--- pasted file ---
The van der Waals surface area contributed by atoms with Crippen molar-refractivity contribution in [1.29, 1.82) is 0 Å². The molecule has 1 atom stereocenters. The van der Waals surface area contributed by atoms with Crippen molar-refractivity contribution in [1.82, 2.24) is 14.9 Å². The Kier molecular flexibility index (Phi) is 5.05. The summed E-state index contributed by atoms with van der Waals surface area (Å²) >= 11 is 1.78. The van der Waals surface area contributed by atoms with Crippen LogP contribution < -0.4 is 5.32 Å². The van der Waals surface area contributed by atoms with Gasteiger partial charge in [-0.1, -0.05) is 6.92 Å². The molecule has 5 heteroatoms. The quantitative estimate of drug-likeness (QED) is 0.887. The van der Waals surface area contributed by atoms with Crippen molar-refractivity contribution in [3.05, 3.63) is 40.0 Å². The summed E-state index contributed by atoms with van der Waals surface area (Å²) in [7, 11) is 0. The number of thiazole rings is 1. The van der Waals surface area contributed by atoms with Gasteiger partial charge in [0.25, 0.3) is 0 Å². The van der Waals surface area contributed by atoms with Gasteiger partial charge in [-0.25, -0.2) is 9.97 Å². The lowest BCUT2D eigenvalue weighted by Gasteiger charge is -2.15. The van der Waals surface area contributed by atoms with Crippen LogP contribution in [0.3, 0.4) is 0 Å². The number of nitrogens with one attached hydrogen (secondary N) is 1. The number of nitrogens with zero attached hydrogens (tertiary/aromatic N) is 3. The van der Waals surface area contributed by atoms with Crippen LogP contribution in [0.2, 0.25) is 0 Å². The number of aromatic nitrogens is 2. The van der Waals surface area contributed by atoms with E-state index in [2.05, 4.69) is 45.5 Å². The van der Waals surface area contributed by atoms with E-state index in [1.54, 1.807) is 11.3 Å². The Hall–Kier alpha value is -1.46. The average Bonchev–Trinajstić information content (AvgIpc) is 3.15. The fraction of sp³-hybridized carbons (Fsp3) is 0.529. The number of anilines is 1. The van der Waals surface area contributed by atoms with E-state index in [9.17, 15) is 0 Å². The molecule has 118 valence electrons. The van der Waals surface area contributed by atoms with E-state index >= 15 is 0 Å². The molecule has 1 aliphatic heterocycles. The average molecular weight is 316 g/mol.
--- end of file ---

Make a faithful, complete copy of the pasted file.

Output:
The van der Waals surface area contributed by atoms with Crippen molar-refractivity contribution in [1.29, 1.82) is 0 Å². The molecule has 1 atom stereocenters. The van der Waals surface area contributed by atoms with Crippen molar-refractivity contribution in [1.82, 2.24) is 14.9 Å². The Kier molecular flexibility index (Phi) is 5.05. The summed E-state index contributed by atoms with van der Waals surface area (Å²) >= 11 is 1.78. The van der Waals surface area contributed by atoms with Crippen LogP contribution < -0.4 is 5.32 Å². The van der Waals surface area contributed by atoms with Gasteiger partial charge in [-0.1, -0.05) is 6.92 Å². The molecule has 5 heteroatoms. The quantitative estimate of drug-likeness (QED) is 0.887. The van der Waals surface area contributed by atoms with Crippen molar-refractivity contribution in [3.05, 3.63) is 40.0 Å². The summed E-state index contributed by atoms with van der Waals surface area (Å²) in [7, 11) is 0. The number of thiazole rings is 1. The van der Waals surface area contributed by atoms with Gasteiger partial charge in [0.25, 0.3) is 0 Å². The van der Waals surface area contributed by atoms with Gasteiger partial charge in [-0.25, -0.2) is 9.97 Å². The lowest BCUT2D eigenvalue weighted by Gasteiger charge is -2.15. The van der Waals surface area contributed by atoms with Crippen LogP contribution in [0.3, 0.4) is 0 Å². The number of nitrogens with one attached hydrogen (secondary N) is 1. The number of nitrogens with zero attached hydrogens (tertiary/aromatic N) is 3. The van der Waals surface area contributed by atoms with Crippen LogP contribution in [0.2, 0.25) is 0 Å². The number of aromatic nitrogens is 2. The van der Waals surface area contributed by atoms with E-state index in [2.05, 4.69) is 45.5 Å². The van der Waals surface area contributed by atoms with E-state index in [1.54, 1.807) is 11.3 Å². The Hall–Kier alpha value is -1.46. The average Bonchev–Trinajstić information content (AvgIpc) is 3.15. The fraction of sp³-hybridized carbons (Fsp3) is 0.529. The number of anilines is 1. The van der Waals surface area contributed by atoms with E-state index in [9.17, 15) is 0 Å². The molecule has 118 valence electrons. The van der Waals surface area contributed by atoms with E-state index >= 15 is 0 Å². The molecule has 1 aliphatic heterocycles. The average molecular weight is 316 g/mol.